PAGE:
Paul L. Caron

Thursday, December 12, 2019

Professors Rip Off Students When They Assign Expensive Books For Their Classes

Following up on my previous posts (links below):  New York Times op-ed:  How Professors Help Rip Off Students: Textbooks Are Too Expensive, by Tim Wu (Columbia):

As the semester ends, instructors at universities and community colleges around the country will begin placing their orders for next year’s textbooks. But not all professors will pay enough attention to something that students complain about: the outlandish prices of the books we assign. Having grown at many times the rate of inflation, the cost of a leading economics book can be over $250; a law school casebook plus supplement can cost $277. Adding to such prices is the dubious trend of requiring students to obtain digital access codes, averaging $100, to complete homework assignments.

Professors love tough questions. Here’s one we need ask ourselves: Are we helping rip off our students?

A good instructor wants to use the best materials, and some of the expensive textbooks are excellent and arguably worth the price. But some really aren’t, especially when there are cheaper or free alternatives of equal quality out there. Basic ethics suggest we have a duty to look for cheaper options before we inflict the $200 or $300 books or the $100 access codes on our students. Professors who write successful textbooks need to think harder about the professional ethics of allowing a book to be sold at exploitative prices to young people.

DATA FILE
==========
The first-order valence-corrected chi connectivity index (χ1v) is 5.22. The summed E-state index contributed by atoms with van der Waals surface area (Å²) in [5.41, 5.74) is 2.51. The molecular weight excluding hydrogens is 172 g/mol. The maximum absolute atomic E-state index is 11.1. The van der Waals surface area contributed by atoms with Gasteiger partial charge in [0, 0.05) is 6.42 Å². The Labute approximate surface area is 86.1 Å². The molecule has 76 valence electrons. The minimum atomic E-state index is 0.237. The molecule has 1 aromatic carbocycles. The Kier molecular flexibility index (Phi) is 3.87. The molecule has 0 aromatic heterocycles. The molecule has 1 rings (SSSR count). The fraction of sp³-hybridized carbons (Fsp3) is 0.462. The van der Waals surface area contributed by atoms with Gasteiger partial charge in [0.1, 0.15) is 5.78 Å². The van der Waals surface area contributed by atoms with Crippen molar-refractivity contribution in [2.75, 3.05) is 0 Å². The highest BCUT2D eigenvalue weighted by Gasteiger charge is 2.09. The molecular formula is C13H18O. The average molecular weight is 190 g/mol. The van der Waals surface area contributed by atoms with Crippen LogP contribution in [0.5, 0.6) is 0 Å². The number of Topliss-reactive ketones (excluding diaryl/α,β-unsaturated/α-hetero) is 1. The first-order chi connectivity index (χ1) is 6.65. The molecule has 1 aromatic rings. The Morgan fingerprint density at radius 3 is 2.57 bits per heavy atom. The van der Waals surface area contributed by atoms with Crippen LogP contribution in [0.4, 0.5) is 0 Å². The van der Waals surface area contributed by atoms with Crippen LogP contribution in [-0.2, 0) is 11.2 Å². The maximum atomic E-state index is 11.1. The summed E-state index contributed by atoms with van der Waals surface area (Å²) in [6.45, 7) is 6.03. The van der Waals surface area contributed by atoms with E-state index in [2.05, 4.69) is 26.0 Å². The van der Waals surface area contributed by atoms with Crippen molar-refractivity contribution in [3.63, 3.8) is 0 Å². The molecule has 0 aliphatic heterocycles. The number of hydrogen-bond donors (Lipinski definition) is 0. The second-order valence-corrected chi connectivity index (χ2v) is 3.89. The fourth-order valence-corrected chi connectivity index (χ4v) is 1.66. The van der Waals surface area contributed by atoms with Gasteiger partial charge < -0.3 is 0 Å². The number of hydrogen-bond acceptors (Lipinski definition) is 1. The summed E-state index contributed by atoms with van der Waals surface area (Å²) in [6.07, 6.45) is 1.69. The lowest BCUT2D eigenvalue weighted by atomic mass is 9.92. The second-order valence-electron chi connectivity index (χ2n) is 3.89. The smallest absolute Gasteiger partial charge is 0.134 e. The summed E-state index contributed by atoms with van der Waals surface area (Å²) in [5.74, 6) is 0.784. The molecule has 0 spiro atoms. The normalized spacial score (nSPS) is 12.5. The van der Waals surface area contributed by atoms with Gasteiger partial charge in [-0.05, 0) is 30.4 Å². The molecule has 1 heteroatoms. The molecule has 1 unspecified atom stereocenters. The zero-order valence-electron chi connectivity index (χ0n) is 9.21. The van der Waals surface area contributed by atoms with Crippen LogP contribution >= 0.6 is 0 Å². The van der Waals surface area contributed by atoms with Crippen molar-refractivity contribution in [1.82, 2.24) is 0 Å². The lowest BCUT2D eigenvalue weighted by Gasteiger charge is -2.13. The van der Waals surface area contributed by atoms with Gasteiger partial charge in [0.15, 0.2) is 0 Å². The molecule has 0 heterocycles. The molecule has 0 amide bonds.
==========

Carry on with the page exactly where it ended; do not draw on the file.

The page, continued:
The root problem is that it is just too easy for us, the professors, to spend other people’s money. ...

I long felt guilty teaching first-year criminal law out of a mediocre book that was both detested by my students and priced at $235. I gave up and switched to a free book from Harvard’s H2O project. It required work to switch, but it saved my students money and felt like a sweet liberation from a nasty racket.

Legal Ed News, Legal Education | Permalink


Of course we are helping rip them off. Specifically, by agreeing with West and the others to churn out another edition of a casebook, study aid or whatever when nothing really has happened in that specific area of law, we are complicit.

Posted by: Jeffrey Harrison | Dec 17, 2019 11:30:33 AM